Enhanced meats Injected with Water , Salt.

Discussion in 'Professional Chefs' started by galiano115, Jan 7, 2016.

  1. galiano115

    galiano115

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    How can I describe the correct method to thawing frozen enhanced meats, Injected with FMI patented solution up to 20 %.

    Thanks
     
  2. eloki

    eloki

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    Oh I know! Take it out of the freezer, put it into the coolroom, preferably the day before.

    Ok, I must admit, I don't really understand your query.
     
    Last edited: Jan 8, 2016
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  3. chefbillyb

    chefbillyb

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    I'm not sure why thawing brined meat is any different that unbrined meat. You may get more water or solution out of the injected meat. The process should be the same. Your injected meat s/b in a package so it will keep the solution inside the packaging. 
     
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  4. chefbillyb

    chefbillyb

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    From the USDA site:

    The Big Thaw — Safe Defrosting Methods 


    As soon as raw or cooked meat, poultry or egg products begin to thaw and become warmer than 40 °F, bacteria  that may have been present before freezing can begin to multiply.

    Perishable  foods should never  be thawed on the counter or in hot water and must not be left at room temperature for more than two hours. There are safe ways to thaw food: in the refrigerator, in cold water, and in the microwave.
     

    Refrigerator Thawing
    • Planning ahead is the key because a large frozen turkey  requires at least 24 hours  for every 5 pounds.
    • Small amounts of frozen food — such as a pound of ground meat  or boneless chicken breasts  — require a full day to thaw
    • Food will take longer to thaw in a refrigerator set at 35 °F  than one set at 40 °F.
    • After thawing in the refrigerator, items such as ground meat, stew meat, poultry, seafood, should remain safe and good quality for an additional day or two before cooking.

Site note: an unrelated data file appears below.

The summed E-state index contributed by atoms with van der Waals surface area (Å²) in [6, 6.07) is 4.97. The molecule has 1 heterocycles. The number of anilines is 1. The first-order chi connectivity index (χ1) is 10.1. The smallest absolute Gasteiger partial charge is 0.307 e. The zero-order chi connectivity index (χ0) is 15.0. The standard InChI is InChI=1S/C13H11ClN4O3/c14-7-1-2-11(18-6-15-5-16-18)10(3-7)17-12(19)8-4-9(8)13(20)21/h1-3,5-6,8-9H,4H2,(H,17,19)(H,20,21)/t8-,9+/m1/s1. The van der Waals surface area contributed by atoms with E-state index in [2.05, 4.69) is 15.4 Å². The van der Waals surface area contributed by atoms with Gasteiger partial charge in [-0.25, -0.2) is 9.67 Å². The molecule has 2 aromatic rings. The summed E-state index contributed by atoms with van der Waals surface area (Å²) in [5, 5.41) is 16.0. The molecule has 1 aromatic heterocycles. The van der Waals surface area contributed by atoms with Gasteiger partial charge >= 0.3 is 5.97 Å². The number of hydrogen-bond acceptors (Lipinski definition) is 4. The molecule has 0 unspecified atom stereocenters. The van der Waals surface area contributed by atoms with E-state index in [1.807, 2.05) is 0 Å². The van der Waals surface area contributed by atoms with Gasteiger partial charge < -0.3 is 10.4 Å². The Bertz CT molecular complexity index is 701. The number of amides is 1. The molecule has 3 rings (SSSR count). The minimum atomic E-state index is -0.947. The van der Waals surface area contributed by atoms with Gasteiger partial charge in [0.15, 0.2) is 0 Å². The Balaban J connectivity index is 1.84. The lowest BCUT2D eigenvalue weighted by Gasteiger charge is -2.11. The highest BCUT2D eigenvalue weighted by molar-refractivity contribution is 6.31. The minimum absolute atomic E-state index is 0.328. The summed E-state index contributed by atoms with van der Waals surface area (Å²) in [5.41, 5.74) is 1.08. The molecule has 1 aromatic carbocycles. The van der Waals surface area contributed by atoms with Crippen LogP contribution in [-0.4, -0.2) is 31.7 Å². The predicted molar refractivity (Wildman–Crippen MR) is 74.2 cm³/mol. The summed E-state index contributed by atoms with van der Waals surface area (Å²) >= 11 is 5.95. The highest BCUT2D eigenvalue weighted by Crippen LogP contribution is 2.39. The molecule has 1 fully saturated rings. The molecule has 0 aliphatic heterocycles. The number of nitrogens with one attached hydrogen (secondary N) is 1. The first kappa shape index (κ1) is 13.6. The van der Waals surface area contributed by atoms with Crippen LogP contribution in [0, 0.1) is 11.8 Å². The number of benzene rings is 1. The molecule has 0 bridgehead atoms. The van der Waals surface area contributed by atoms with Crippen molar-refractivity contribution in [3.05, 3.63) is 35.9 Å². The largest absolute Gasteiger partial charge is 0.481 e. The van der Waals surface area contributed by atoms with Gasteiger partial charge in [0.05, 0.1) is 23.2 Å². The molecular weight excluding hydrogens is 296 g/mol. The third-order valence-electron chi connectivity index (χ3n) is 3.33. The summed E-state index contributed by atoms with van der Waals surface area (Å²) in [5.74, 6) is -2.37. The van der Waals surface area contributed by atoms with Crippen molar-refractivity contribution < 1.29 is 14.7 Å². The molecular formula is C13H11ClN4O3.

• Red meat  cuts (such as beef, pork or lamb roasts, chops and steaks) should remain safe and good quality 3 to 5 days.
    • Food thawed in the refrigerator can be refrozen without cooking, although there may be some loss of quality.
    Cold Water Thawing
    • This method is faster  than refrigerator thawing but requires more attention.
    • The food must be in a leak-proof package or plastic bag. If the bag leaks, bacteria from the air or surrounding environment could be introduced into the food. Also, the meat tissue may absorb water, resulting in a watery product.
    • The bag should be submerged in cold tap water, changing the water every 30 minutes  so it continues to thaw.
    • Small packages  of meat, poultry or seafood — about a pound  — may thaw in 1 hour  or less.
    • 3-to 4-pound package  may take 2 to 3 hours. For whole turkeys, estimate about 30 minutes per pound.
    • Once thawed food must be cooked immediately. Foods thawed by the cold water method should be cooked before refreezing.
    Microwave Thawing
    • After thawing  in the microwave, always cook immediately, whether microwave cooking, by conventional oven, or grilling.
    • Holding partially  cooked food is not recommended  because any bacteria present wouldn't have been destroyed and, indeed, the food may have reached optimal temperatures for bacteria to grow.
    • Foods thawed in the microwave should be cooked before refreezing.
    • Also, never thaw foods in a garage, basement, car, dishwasher or plastic garbage bag; out on the kitchen counter, outdoors or on the porch. These methods can leave your foods unsafe to eat.
    Cooking Without Thawing
    • It is safe  to cook foods from the frozen state.

    • The cooking will take approximately 50% longer  than the recommended time for fully thawed or fresh meat and poultry.

       
    Remember: Even though the center of the package may still be frozen as it thaws on the counter, the outer layer of the food could be in the "Danger Zone," between 40 and 140 °F — temperatures where bacteria multiply rapidly.
     
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